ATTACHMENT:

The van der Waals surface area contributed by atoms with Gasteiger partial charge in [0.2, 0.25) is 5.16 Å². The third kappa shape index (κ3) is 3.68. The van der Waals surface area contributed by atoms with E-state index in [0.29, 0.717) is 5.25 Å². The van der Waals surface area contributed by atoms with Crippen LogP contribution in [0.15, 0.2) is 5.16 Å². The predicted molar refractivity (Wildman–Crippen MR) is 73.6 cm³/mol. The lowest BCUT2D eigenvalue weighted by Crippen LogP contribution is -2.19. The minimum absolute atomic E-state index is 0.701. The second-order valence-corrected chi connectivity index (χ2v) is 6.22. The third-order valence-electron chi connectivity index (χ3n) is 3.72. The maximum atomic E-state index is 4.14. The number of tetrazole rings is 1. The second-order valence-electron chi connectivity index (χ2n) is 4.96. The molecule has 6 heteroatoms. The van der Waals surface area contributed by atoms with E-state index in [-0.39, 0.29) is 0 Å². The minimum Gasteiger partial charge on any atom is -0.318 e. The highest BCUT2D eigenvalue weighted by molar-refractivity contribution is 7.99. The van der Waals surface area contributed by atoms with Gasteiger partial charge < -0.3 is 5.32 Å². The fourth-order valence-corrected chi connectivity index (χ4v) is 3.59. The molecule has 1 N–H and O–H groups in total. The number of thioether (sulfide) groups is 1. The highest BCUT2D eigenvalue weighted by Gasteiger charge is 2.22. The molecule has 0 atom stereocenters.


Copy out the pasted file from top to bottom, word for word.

The van der Waals surface area contributed by atoms with Gasteiger partial charge in [0.2, 0.25) is 5.16 Å². The third kappa shape index (κ3) is 3.68. The van der Waals surface area contributed by atoms with E-state index in [0.29, 0.717) is 5.25 Å². The van der Waals surface area contributed by atoms with Crippen LogP contribution in [0.15, 0.2) is 5.16 Å². The predicted molar refractivity (Wildman–Crippen MR) is 73.6 cm³/mol. The lowest BCUT2D eigenvalue weighted by Crippen LogP contribution is -2.19. The minimum absolute atomic E-state index is 0.701. The second-order valence-corrected chi connectivity index (χ2v) is 6.22. The third-order valence-electron chi connectivity index (χ3n) is 3.72. The maximum atomic E-state index is 4.14. The number of tetrazole rings is 1. The second-order valence-electron chi connectivity index (χ2n) is 4.96. The molecule has 6 heteroatoms. The van der Waals surface area contributed by atoms with E-state index in [-0.39, 0.29) is 0 Å². The minimum Gasteiger partial charge on any atom is -0.318 e. The highest BCUT2D eigenvalue weighted by molar-refractivity contribution is 7.99. The van der Waals surface area contributed by atoms with Gasteiger partial charge < -0.3 is 5.32 Å². The fourth-order valence-corrected chi connectivity index (χ4v) is 3.59. The molecule has 1 N–H and O–H groups in total. The number of thioether (sulfide) groups is 1. The highest BCUT2D eigenvalue weighted by Gasteiger charge is 2.22. The molecule has 0 atom stereocenters.